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Old June 8, 2019, 02:39 PM   #26
davidsog
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It is a blast to shoot but a PITA to clean.
It sure can be a PITA to clean. I noticed a huge difference when shooting quality milsurp ammo such as Hirtenberger or Federal M80 there wasn't much difference between the PTR-91 and an M4.

With the Malaysian or Tula....the rifle gets filthy and is much harder to clean. Having the proper tools such as bore snake, toothbrush, q-tips, shaving brush, and a HK Chamber Brush as well as face brush really helps. Be careful of overcleaning your weapon anyway. More damage is done by frequent improper cleaning than just leaving the weapon dirty, LOL.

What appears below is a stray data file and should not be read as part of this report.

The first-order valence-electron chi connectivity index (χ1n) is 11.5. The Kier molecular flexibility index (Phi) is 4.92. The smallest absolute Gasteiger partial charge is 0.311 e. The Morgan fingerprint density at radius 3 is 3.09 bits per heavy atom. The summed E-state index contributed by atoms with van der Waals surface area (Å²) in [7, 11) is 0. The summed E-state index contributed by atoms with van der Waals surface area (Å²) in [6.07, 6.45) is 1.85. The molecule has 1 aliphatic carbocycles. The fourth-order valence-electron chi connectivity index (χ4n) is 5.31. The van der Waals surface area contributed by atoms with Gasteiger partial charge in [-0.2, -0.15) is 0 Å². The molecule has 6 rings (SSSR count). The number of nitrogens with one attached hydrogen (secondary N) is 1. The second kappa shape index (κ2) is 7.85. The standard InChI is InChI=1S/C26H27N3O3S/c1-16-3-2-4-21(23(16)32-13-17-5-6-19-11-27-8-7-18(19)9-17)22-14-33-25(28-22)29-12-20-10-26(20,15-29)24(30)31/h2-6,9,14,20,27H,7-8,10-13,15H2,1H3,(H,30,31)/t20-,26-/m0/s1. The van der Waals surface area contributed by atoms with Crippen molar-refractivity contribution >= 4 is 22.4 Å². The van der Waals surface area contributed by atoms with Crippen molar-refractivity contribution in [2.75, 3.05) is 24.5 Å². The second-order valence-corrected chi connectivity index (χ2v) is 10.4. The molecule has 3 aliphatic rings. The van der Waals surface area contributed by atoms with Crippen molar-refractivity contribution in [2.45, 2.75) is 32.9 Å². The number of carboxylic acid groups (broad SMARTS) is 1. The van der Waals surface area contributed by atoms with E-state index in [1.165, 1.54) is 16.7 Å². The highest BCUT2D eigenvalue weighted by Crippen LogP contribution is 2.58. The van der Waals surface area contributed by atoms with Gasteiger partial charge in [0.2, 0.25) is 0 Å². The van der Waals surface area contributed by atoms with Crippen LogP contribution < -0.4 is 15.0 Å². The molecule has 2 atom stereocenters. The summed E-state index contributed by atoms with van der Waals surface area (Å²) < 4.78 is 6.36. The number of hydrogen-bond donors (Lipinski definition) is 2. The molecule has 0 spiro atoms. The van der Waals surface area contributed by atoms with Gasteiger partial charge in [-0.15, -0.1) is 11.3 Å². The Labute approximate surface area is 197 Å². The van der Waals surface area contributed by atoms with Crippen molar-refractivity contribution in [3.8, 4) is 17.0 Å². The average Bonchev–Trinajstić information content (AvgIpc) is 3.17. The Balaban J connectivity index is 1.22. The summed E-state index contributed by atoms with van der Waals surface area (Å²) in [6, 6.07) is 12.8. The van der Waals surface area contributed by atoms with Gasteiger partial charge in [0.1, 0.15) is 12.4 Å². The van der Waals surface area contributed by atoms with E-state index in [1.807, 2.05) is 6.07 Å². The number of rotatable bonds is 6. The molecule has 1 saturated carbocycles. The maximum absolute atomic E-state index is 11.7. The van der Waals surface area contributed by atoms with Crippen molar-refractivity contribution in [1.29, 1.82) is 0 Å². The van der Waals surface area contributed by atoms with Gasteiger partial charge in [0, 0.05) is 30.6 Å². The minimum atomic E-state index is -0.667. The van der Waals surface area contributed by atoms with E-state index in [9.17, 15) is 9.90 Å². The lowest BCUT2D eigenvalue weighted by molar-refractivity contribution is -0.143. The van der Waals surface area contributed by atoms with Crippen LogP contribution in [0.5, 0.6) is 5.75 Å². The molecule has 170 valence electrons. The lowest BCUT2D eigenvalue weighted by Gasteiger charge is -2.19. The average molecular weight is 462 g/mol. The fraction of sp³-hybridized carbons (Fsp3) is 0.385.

Every so often after shooting lots of the cheap, dirtier ammunition, I will give the rifle a thorough cleaning in two stages. The first cleaning knocks off the big chunks. I then bathe the weapon in BreakFree CLP, reassemble, and let it sit in the gun safe for a week or so. A second cleaning is performed that is not only much easier than the first, it leaves the weapon as clean as it ever needs. This time I oil it with LSA.
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Old June 8, 2019, 05:10 PM   #27
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* * * "...the US Army M-14..." The U.S. adopted the M-14 for political reasons. The FN beat the M-14 in every test except accuracy during the mid 50's trials.


Dudes, focus. The M1 Garand was more accurate than both of those.

The only weapons-system to come along after WW2 that was provably as accurate, or perhaps slightly more accurate than the M1 for its anticipated combat range (a 'jungle max ' of 300-yds), was the M16.

McNamara was a huge proponent of accuracy in the field weapons handed to combat troops.

But he was also a self-promoting corporate 'efficiency expert,' and that trait got a lot of people killed.